The accompanying government factsheet explains that further guidance on flexible furlough and how employers should calculate claims will be published on 12 June.
Surprise extension of the SEISS
Freelancers and self-employed workers who had urged the Chancellor to extend the SEISS in line with furlough scheme were handed a lifeline at the end of Sunak’s speech, with news of a final grant.
The self-employed scheme will open for applications in August, but with the grant reduced to 70% of their average monthly trading profits. As with the SEISS scheme, the money will be paid in a single instalment covering three months’ average monthly profits up to £6,570, down from the £7,500 cap of the first grant.
The government has not changed the eligibility criteria for the second grant. As with the first version, individuals will have to confirm that they've been adversely affected by Covid-19. However, a self-employed worker does not have to have claimed the first SEISS grant in order to be eligible for this final handout.
The self-employed income support scheme has so far supported 2.3m people with claims worth £6.8bn. The first grant is still open for applications but self-employed workers have until 13 July to apply.
AccountingWEB readers expecting a quiet weekend are now dreading the daunting prospect of the revised furlough scheme’s finer detail. “Some of these calculations are going to be horrendous especially where salary periods don't match up nicely with the calendar month,” noted PandoraSleeps.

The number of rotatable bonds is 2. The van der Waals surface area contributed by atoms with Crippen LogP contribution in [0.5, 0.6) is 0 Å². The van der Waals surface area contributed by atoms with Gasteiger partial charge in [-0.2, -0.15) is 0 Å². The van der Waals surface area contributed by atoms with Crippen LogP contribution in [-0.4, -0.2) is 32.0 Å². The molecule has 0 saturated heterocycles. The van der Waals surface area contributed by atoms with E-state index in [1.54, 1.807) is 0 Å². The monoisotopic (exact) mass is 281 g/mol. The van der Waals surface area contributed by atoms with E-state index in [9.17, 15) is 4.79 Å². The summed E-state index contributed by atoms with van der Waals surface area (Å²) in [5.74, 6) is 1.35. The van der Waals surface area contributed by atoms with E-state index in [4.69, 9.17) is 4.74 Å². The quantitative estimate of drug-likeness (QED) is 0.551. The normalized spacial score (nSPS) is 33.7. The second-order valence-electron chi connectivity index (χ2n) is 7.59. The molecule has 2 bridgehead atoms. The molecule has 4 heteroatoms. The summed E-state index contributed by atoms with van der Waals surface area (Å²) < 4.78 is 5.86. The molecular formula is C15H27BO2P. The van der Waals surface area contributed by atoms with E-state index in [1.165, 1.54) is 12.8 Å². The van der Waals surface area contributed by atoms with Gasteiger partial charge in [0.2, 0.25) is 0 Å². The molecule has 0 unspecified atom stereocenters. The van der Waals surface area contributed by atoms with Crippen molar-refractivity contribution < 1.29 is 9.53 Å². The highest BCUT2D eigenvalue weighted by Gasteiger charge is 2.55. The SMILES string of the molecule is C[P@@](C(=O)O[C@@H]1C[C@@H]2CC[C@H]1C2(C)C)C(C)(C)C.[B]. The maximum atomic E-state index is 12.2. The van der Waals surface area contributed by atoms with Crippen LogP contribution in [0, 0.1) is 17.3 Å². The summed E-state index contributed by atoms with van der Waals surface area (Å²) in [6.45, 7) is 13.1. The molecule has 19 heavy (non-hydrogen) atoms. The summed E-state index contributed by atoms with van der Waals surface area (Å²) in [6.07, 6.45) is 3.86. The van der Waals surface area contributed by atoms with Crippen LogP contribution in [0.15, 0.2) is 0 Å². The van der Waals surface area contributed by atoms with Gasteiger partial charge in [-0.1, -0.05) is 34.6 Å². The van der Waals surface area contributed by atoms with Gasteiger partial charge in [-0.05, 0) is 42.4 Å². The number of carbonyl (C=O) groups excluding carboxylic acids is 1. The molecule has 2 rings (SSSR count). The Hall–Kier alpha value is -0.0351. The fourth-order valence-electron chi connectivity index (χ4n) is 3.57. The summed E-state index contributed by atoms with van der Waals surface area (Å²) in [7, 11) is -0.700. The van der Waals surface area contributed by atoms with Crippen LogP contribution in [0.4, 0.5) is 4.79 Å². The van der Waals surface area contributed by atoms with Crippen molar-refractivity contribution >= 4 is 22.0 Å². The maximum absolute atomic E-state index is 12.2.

Meanwhile, Blick Rotherberg’s Nimesh Shah raised concern on the possible impact of flexible furlough. “The government needs to be wary of more workers being placed on furlough, which will increase the cost of the scheme,” he said. “There will be a natural hit on productivity if workers are being unnecessarily placed on furlough because businesses want to take advantage of the flexible furlough arrangements.”
Stakeholders lined up to praise the government's support. Mike Cherry, the national chair of the Federation of Small Business, called both schemes "a true lifeline for all those protected by them".
Adam Marshall, the director general of the British Chambers of Commerce, said: "The gradual reduction in furlough contributions from the Treasury will give businesses additional time to rebuild their income streams and cash flows."
And Derek Cribb, CEO of IPSE said the SEISS extension was an "overwhelming relief to self-employed people".
The story so far
First announced in March, the furlough scheme has supported more than 8m jobs and was slated to initially last for “at least three months”. However, the Chancellor extended the scheme until October as the UK gradually eases the lockdown and attempts to adjust to some form of normality.
The Chancellor promised the changes would come before 31 May, but as the month fast approached June, AccountingWEB readers were anxious to hear the news so they could prepare.
“I really don't think the government understand how people want to plan," said AccountingWEB regular and FD Tom123. “I need to know whether I can bring staff back on Monday without possibly jeopardising furlough claims going forward for those same staff. After the close of business on Friday is really not going to be helpful.”
To get more detail about both the revised CJRS and SEISS, view this week's AccountingWEB Coronavirus Q&A webinar with Kate Upcraft and Emma Rawson of AAT.